LifestyleCapital Pride 2024: Grand marshals and a commitment to equality

Capital Pride 2024: Grand marshals and a commitment to equality

While the COVID-19 pandemic has forced many annual celebrations like Gay Pride to either be  reduced in scope or canceled altogether, District leaders have declared that events and activities slated for this year will be bigger, better, more inclusive and packed with star power. 

The Capital Pride Alliance (CPA) announced celebrated performers Billy Porter and Keke Palmer as grand marshals for the 2024 Pride Parade on June 8.

“With Billy Porter and Keke Palmer leading the parade as grand marshals, we’re not only honoring their incredible contributions to the LGBTQ+ community but also amplifying their voices as fierce advocates for equality and acceptance,” said CPA Executive Director Ryan Bos. 

There have already been numerous sightings of rainbow-colored flags reported as the District prepares for DC Black Pride Week (May 20-27) and Capital Pride (May 31-June 9).

**FILE** LGBTQ+ advocate Earline Budd speaks during the Pride press conference on Saturday, June 10, 2023. (Shedrick Pelt/The Washington Informer)
Recent estimates indicate that around 700,000 individuals are expected to attend Capital Pride this year – a number that will jump to 3 million in 2025 when the District serves as the host city for WorldPride 2025. 

Meanwhile, businesses throughout the Greater Washington Area, including airlines, hotels, restaurants and nightclubs continue to lay out the red carpet in anticipation of the hundreds of thousands of visitors who have already started to arrive. 

“In D.C. we celebrate our LGBTQIA+ community 365 days a year,” said D.C. Mayor Muriel Bowser in a press release last year.  “We are a city that loves and values the LGBTQ+ community, and we are a city that knows we are stronger when we stand together and when we celebrate together.”

Impact of Stigma and Threats of Violence Ever Present 

Despite the excitement surrounding Pride, lingering in the minds of many are numerous examples of stigma directed at LGBTQ individuals. From extreme acts of violence, such as murder, to more subtle yet pervasive forms of marginalization and exclusion, such as being socially rejected, denied employment opportunities and given poor healthcare, the LGTBQ community remains in an ever present fight for freedom, justice and equity. 

Stigma has been identified as a fundamental cause of global LGBTQ health inequities, according to the National Library of Medicine’s “Mental health challenges of lesbian, gay, bisexual and transgender people: An integrated literature review.”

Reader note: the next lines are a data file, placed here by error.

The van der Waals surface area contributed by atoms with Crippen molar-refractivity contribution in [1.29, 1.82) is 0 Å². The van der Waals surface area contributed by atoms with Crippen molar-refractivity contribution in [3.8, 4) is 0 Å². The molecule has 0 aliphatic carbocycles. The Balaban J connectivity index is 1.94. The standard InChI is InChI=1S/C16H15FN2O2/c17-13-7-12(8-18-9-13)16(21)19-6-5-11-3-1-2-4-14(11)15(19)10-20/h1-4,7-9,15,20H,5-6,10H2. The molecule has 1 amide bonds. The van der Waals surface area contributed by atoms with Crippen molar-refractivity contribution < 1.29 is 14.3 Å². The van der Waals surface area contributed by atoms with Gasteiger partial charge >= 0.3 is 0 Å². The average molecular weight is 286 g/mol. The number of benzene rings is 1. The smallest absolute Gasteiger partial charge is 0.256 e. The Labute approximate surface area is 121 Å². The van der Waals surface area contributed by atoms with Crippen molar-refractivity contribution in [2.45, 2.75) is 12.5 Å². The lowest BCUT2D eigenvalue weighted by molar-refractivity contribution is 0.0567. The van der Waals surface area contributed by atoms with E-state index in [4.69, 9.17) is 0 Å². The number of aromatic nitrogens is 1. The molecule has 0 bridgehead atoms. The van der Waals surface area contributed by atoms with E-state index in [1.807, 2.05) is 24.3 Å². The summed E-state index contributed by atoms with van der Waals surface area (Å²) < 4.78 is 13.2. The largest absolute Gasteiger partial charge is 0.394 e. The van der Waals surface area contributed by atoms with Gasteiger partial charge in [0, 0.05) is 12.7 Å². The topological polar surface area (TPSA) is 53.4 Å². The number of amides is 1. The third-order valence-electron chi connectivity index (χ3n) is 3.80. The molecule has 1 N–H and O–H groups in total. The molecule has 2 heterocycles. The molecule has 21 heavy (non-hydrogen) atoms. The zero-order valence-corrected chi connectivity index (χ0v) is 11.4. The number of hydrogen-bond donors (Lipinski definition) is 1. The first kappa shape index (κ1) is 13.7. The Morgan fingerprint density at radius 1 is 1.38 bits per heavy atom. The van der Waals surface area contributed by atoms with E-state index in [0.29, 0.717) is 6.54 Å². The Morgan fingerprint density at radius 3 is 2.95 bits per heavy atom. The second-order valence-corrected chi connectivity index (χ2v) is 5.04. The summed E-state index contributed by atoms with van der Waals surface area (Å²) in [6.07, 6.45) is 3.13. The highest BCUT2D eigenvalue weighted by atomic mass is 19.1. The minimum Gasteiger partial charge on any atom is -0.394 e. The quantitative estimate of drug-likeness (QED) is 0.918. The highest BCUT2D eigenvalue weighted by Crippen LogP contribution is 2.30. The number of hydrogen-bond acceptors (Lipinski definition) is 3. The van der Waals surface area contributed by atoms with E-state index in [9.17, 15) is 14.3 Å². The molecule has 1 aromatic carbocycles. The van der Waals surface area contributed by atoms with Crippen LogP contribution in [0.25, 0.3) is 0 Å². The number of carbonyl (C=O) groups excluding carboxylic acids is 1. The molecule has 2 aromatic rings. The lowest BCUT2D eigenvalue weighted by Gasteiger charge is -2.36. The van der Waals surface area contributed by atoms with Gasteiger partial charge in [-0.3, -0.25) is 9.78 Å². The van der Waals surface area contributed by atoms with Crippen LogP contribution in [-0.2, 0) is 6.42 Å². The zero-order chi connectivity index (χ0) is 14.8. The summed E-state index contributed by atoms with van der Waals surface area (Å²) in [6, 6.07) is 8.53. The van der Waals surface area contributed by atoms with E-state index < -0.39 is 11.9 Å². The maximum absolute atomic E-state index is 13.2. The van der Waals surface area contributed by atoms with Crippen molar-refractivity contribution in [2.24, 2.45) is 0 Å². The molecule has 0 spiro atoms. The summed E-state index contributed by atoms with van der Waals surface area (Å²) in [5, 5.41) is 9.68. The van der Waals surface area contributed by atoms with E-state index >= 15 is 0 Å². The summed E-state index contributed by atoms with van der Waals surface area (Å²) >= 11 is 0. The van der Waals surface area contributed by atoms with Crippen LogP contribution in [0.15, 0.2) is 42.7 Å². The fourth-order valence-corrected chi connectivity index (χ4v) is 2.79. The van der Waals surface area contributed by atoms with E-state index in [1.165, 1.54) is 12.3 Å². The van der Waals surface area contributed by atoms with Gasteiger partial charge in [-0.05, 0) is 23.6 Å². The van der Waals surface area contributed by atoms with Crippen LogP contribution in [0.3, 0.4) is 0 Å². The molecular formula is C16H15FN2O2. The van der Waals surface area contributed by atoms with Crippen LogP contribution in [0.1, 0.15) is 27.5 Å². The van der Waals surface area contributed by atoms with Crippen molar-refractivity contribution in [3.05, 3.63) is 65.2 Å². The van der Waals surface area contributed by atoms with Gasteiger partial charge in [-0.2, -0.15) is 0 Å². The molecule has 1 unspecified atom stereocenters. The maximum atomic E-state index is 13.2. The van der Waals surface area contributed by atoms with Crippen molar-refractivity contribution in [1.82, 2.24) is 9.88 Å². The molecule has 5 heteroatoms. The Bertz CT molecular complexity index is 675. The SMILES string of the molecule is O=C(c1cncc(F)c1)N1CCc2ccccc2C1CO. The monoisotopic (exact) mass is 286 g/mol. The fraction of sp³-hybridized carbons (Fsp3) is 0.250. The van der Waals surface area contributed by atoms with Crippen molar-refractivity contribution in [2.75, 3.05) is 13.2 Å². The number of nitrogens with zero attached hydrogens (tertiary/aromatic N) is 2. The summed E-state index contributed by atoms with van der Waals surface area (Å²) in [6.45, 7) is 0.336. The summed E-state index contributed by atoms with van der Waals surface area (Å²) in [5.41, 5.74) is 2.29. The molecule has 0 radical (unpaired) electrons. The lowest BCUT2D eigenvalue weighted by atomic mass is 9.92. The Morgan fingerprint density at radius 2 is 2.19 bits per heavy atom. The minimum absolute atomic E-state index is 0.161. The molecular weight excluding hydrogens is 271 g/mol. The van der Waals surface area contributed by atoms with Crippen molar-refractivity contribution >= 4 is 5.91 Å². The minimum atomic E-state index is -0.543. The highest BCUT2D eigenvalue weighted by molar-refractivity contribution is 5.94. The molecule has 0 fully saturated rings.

Just under eight years ago, on June 11, 2016, Pulse, a gay nightclub in Orlando, Florida, was hosting “Latin Night” – a weekly Saturday evening event. With about 320 people still inside as bartenders announced “last call,” an alleged Islamic extremist, Omar Mateen, entered the building and began shooting indiscriminately. Forty-nine people died during the mass shooting, including Mateen, while another 53 were injured, some critically. 

On Friday, May 17, the U.S. State Department issued a global security alert warning Americans abroad that terrorists could target lesbian, gay, bisexual, transgender and queer people and LGBTQ-related events during Pride Month in June. 

“Due to the potential for terrorist attacks, demonstrations, or violent actions against U.S. citizens and interests, the Department of State advises United States citizens overseas to exercise increased caution,” the warning said. “The Department of State is aware of the increased potential for foreign terrorist organization-inspired violence against LGBTQI+ persons and events and advises U.S. citizens overseas to exercise increased caution.”

The announcement did not specify if there are any countries or regions of the world that are of particular concern, nor did it name any foreign terrorist organizations who are suspected of potentially planning attacks. 

Even without declaring specific sites of danger, discrimination, harassment and various forms of stigma have long remained prevalent and potentially deadly for members of the LGBTQ community. Just last year, the LGBTQ media advocacy group GLAAD recorded at least 145 incidents of harassment, vandalism and assaults which targeted LGBTQ people and events during June 2023. 

Transgender Americans Say they Feel Particularly Vulnerable 

Several hundred transgender citizens, allies and advocates from the DMV gathered at Martin Luther King Jr. Memorial Library in Northwest on Saturday, May 18, for the Trans Pride Washington, DC Conference.  The second time it has been held as an in person, post-COVID event, the daylong conference included community empowerment workshops, support and resources and inclusive entertainment.  

By definition, transgender describes individuals whose inherent sense of their own gender doesn’t match the sex they were assigned at birth. Many transgender individuals have experienced some degree of gender dysphoria, which is an intense and persistent sense of distress or discomfort with their birth sex. 

In a panel “Surviving Transphobia,” Dana, a transgender man (a person assigned female when they were born but who identifies and lives as a man), a retired officer in the U.S. armed forces and a father, addressed the challenges that he has faced over the years.

“I transitioned to male while in the military and I joined the armed forces during the ‘don’t ask-don’t tell’ era,” Dana said. “So, in the beginning I identified as a lesbian. But it took a toll on who I was and who I wasn’t. For those like me who are trans and in the military, we would often be recognized for the stellar job we’ve performed but never recognized for who we truly are.”

Progress was short lived for Dana and other transgender people serving in the armed forces.